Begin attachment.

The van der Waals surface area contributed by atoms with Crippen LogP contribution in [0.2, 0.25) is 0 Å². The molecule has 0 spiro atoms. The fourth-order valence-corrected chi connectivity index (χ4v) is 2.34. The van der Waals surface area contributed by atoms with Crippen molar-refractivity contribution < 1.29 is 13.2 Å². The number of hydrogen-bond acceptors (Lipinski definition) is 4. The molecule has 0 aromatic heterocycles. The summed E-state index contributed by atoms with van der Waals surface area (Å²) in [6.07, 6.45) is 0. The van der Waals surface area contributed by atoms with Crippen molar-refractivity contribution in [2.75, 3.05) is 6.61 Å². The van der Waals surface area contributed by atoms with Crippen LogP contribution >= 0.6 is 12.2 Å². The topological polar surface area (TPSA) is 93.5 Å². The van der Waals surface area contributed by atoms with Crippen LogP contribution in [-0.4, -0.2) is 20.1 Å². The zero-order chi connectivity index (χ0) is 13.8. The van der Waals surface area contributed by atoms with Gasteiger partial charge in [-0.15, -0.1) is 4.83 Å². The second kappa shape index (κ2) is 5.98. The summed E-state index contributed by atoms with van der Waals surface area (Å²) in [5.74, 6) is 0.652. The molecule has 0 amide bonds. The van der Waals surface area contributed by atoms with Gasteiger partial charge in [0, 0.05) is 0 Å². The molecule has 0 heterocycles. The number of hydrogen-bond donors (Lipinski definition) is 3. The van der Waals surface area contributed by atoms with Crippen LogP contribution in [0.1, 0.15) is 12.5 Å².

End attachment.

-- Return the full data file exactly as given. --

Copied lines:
The van der Waals surface area contributed by atoms with Crippen LogP contribution in [0.2, 0.25) is 0 Å². The molecule has 0 spiro atoms. The fourth-order valence-corrected chi connectivity index (χ4v) is 2.34. The van der Waals surface area contributed by atoms with Crippen molar-refractivity contribution < 1.29 is 13.2 Å². The number of hydrogen-bond acceptors (Lipinski definition) is 4. The molecule has 0 aromatic heterocycles. The summed E-state index contributed by atoms with van der Waals surface area (Å²) in [6.07, 6.45) is 0. The van der Waals surface area contributed by atoms with Crippen molar-refractivity contribution in [2.75, 3.05) is 6.61 Å². The van der Waals surface area contributed by atoms with Crippen LogP contribution >= 0.6 is 12.2 Å². The topological polar surface area (TPSA) is 93.5 Å². The van der Waals surface area contributed by atoms with Crippen LogP contribution in [-0.4, -0.2) is 20.1 Å². The zero-order chi connectivity index (χ0) is 13.8. The van der Waals surface area contributed by atoms with Gasteiger partial charge in [-0.15, -0.1) is 4.83 Å². The second kappa shape index (κ2) is 5.98. The summed E-state index contributed by atoms with van der Waals surface area (Å²) in [5.74, 6) is 0.652. The molecule has 0 amide bonds. The van der Waals surface area contributed by atoms with Gasteiger partial charge in [0, 0.05) is 0 Å². The molecule has 0 heterocycles. The number of hydrogen-bond donors (Lipinski definition) is 3. The van der Waals surface area contributed by atoms with Crippen LogP contribution in [0.1, 0.15) is 12.5 Å².